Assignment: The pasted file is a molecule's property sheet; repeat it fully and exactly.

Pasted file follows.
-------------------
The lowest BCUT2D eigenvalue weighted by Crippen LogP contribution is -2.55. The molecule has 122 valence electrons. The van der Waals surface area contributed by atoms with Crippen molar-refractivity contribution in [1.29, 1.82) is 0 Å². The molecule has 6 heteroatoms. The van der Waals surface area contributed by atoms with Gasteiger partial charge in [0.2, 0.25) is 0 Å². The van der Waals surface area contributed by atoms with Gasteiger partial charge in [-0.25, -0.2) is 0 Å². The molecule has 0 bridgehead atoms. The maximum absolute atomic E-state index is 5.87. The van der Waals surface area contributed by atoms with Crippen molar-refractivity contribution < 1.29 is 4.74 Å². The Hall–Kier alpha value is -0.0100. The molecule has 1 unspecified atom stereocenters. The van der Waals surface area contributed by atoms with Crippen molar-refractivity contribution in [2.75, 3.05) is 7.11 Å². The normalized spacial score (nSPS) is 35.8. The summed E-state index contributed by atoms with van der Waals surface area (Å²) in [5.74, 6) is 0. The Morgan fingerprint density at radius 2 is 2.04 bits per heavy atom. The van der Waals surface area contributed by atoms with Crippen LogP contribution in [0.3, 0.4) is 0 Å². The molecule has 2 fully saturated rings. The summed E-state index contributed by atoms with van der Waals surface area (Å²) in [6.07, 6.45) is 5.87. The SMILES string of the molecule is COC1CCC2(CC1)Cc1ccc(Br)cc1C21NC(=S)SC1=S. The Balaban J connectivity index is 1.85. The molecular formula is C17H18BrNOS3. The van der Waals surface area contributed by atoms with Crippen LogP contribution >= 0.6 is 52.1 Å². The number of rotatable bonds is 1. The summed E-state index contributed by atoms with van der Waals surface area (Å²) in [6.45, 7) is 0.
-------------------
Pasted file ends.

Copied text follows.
The lowest BCUT2D eigenvalue weighted by Crippen LogP contribution is -2.55. The molecule has 122 valence electrons. The van der Waals surface area contributed by atoms with Crippen molar-refractivity contribution in [1.29, 1.82) is 0 Å². The molecule has 6 heteroatoms. The van der Waals surface area contributed by atoms with Gasteiger partial charge in [0.2, 0.25) is 0 Å². The van der Waals surface area contributed by atoms with Gasteiger partial charge in [-0.25, -0.2) is 0 Å². The molecule has 0 bridgehead atoms. The maximum absolute atomic E-state index is 5.87. The van der Waals surface area contributed by atoms with Crippen molar-refractivity contribution < 1.29 is 4.74 Å². The Hall–Kier alpha value is -0.0100. The molecule has 1 unspecified atom stereocenters. The van der Waals surface area contributed by atoms with Crippen molar-refractivity contribution in [2.75, 3.05) is 7.11 Å². The normalized spacial score (nSPS) is 35.8. The summed E-state index contributed by atoms with van der Waals surface area (Å²) in [5.74, 6) is 0. The Morgan fingerprint density at radius 2 is 2.04 bits per heavy atom. The van der Waals surface area contributed by atoms with Crippen LogP contribution in [0.3, 0.4) is 0 Å². The molecule has 2 fully saturated rings. The summed E-state index contributed by atoms with van der Waals surface area (Å²) in [6.07, 6.45) is 5.87. The SMILES string of the molecule is COC1CCC2(CC1)Cc1ccc(Br)cc1C21NC(=S)SC1=S. The Balaban J connectivity index is 1.85. The molecular formula is C17H18BrNOS3. The van der Waals surface area contributed by atoms with Crippen LogP contribution >= 0.6 is 52.1 Å². The number of rotatable bonds is 1. The summed E-state index contributed by atoms with van der Waals surface area (Å²) in [6.45, 7) is 0.